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Ariana Grande wins her first Grammy after spat with show’s producer | Ents & Arts News

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Ariana Grande has won her first Grammy Award – just days after a public feud with the show’s producer.

She won best pop vocal album with her record Sweetener.

On Friday, the singer accused the organiser of the Grammys of lying about her reasons for withdrawing from performing at the ceremony.

The singer posted several tweets explaining her reasons for not attending the show after Grammys producer Ken Ehrlich said her absence was down to not being able to organise her set in time.

:: Grammys 2019: All the nominees

Grande denied this, saying she could “pull together a performance overnight”, and instead said Ehrlich had “stifled” her creativity.

A second controversy around the awards broke in January when Grammy organisers were forced to deny that a “leaked” list of winners posted on social media ahead of the awards were genuine.

Rapper Lamar leads the way with eight nominations, ahead of Drake with seven and producer Boi-1Da with six.

British nominees include Jorja Smith and Dua Lipa.

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The Hajj is done – but challenges lie ahead for its future | World News

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The Hajj is done.

The millions of people of all races and colours, rich and poor, young and old are beginning to head home – their obligation as Muslims to do one pilgrimage at least once in their lifetime fulfilled.

Their last rites, the symbolic stoning of the devil, has been completed in Mina.

Thousands of people slept on cardboard on the streets
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Thousands of people slept on cardboard on the streets

The vast tented city, which is only used during the week of the Hajj, is eerily empty.

The air-conditioned tents are being cleared of debris.

An army of workers have begun the task of clearing the detritus left on the roads ready for next year.

But the problem of plastic remains in Saudi Arabia
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But the problem of plastic remains in Saudi Arabia

Discarded plastic bottles – probably in hundreds of millions – litter the holy site. An imaginative solution is needed to keep the Hajis watered without plastic.

The millions who slept on cardboard, ate on cardboard, and prayed on cardboard or just bare pavements outside the tents have gone.

I detected very little resentment, if any, between the haves and have-nots. They were here for a reason and that was all that mattered.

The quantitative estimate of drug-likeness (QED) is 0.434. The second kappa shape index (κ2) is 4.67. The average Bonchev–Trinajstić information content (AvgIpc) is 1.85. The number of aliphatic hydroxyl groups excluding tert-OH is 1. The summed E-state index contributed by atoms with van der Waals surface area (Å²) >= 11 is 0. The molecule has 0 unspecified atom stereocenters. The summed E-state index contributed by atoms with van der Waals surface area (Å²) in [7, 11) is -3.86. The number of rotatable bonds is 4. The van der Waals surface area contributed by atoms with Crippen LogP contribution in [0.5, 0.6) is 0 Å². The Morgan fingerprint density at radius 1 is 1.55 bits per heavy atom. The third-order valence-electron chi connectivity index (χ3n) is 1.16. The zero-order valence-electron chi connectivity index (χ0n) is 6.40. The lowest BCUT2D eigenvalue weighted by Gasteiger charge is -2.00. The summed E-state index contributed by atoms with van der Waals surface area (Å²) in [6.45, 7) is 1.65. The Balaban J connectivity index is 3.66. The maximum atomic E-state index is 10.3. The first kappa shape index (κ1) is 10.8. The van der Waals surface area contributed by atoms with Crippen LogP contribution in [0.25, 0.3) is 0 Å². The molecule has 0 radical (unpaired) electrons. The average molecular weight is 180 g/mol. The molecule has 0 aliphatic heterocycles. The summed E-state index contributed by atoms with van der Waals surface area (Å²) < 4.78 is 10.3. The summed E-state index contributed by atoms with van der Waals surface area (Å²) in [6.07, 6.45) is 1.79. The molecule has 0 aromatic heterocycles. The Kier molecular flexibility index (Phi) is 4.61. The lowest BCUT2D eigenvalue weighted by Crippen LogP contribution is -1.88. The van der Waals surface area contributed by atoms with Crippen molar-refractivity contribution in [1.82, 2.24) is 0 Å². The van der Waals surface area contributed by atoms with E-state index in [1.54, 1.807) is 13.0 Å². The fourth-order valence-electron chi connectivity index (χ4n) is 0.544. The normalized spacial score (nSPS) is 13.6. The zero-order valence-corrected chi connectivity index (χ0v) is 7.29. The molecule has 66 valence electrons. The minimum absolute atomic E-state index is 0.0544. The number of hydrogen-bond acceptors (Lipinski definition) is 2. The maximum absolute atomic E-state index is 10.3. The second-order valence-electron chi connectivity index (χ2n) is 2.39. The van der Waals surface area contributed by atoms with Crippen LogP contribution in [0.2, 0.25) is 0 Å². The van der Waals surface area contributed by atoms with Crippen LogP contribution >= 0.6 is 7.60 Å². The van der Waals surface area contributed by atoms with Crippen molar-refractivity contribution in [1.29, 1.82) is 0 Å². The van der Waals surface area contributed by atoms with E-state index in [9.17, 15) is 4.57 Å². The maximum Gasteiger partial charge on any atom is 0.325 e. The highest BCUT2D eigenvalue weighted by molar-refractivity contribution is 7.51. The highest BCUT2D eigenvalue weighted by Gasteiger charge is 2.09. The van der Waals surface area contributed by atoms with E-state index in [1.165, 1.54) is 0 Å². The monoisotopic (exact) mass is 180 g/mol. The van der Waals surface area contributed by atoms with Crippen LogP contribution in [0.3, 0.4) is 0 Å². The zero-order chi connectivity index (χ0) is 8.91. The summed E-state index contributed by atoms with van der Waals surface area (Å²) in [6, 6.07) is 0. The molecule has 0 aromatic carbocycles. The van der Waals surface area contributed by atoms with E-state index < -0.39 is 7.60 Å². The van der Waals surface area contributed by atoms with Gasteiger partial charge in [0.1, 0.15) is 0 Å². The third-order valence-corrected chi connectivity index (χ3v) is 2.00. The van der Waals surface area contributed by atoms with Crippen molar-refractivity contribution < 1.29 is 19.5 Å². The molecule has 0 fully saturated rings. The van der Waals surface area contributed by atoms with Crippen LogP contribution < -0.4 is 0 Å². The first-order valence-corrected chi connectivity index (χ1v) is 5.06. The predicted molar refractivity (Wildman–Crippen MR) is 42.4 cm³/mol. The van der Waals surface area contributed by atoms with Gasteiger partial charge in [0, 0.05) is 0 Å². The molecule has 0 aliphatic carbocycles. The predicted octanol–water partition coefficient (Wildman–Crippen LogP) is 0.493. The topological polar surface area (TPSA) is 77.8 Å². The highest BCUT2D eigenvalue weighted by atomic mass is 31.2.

The millions who descended are now going home
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The millions who descended are now going home

Looking back, the mind still boggles about how this event could even be contemplated – let alone happen – every single year.

Lessons have been learnt from previous years when hundreds used to die in crowded choke points.

The Saudi army is out in force in these areas, directing crowds along safer routes and controlling their movement.

Just imagine what it’s like to move a city between the central Hajj sites of Mecca, Mina Arafat, Muzdalifa and back to Mina again in just a 24-hour period.

After days of crowds, it feels very different
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After days of crowds, it feels very different

And the Hajj is going to get even bigger – the Saudi authorities are planning to increase capacity to 10 million by 2030.

That will prove to be the mother of all logistical challenges.

The infrastructure of more hotels, roads and more accommodation in Mina is already being built.

The streets are quietening down
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The streets are quietening down

The focus of Hajj, the Masjid al Haram, the big mosque in Mecca, already holds about 1.5 million – and it’s being expanded.

For Friday prayers, the mosque closes its doors at 9am because it is jammed to capacity. Prayers don’t start till 12.30pm.

Imagine 15 Wembleys shutting their doors three hours before kick-off.

75-year-old Mohammed Asim from Tooting is on his fifth Hajj
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75-year-old Mohammed Asim from Tooting is on his fifth Hajj

The Hajj now is now a far cry from what it was. Among our group is sprightly 75-year-old Mohammed Asim from Tooting.

He is on his fifth pilgrimage – his first was in 1964 when he arrived on a ship full of pilgrims from Pakistan.

“Back then everywhere was desert. No hotels or accommodation,” he said.

It leaves me wondering how Hajj 2030 will look like.

It’s already a wondrous and inspiring event on an unimaginable scale.